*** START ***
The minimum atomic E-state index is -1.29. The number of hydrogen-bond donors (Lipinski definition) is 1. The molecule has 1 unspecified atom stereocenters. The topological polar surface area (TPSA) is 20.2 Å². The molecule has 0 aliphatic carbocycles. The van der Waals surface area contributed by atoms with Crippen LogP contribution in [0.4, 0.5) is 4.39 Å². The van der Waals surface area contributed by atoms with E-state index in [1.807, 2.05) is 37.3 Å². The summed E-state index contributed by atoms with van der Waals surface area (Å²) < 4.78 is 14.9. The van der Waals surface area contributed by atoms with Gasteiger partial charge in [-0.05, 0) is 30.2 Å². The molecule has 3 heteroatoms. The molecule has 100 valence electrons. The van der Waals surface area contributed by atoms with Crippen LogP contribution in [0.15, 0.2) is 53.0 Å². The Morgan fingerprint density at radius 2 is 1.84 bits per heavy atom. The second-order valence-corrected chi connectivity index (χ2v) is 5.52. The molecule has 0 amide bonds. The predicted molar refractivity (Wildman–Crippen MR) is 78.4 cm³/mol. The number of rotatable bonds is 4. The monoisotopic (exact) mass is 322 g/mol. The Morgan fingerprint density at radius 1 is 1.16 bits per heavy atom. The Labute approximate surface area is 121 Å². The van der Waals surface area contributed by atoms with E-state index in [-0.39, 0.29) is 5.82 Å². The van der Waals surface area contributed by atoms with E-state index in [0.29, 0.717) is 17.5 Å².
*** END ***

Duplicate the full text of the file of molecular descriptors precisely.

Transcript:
The minimum atomic E-state index is -1.29. The number of hydrogen-bond donors (Lipinski definition) is 1. The molecule has 1 unspecified atom stereocenters. The topological polar surface area (TPSA) is 20.2 Å². The molecule has 0 aliphatic carbocycles. The van der Waals surface area contributed by atoms with Crippen LogP contribution in [0.4, 0.5) is 4.39 Å². The van der Waals surface area contributed by atoms with E-state index in [1.807, 2.05) is 37.3 Å². The summed E-state index contributed by atoms with van der Waals surface area (Å²) < 4.78 is 14.9. The van der Waals surface area contributed by atoms with Gasteiger partial charge in [-0.05, 0) is 30.2 Å². The molecule has 3 heteroatoms. The molecule has 100 valence electrons. The van der Waals surface area contributed by atoms with Crippen LogP contribution in [0.15, 0.2) is 53.0 Å². The Morgan fingerprint density at radius 2 is 1.84 bits per heavy atom. The second-order valence-corrected chi connectivity index (χ2v) is 5.52. The molecule has 0 amide bonds. The predicted molar refractivity (Wildman–Crippen MR) is 78.4 cm³/mol. The number of rotatable bonds is 4. The monoisotopic (exact) mass is 322 g/mol. The Morgan fingerprint density at radius 1 is 1.16 bits per heavy atom. The Labute approximate surface area is 121 Å². The van der Waals surface area contributed by atoms with E-state index in [-0.39, 0.29) is 5.82 Å². The van der Waals surface area contributed by atoms with E-state index in [0.29, 0.717) is 17.5 Å².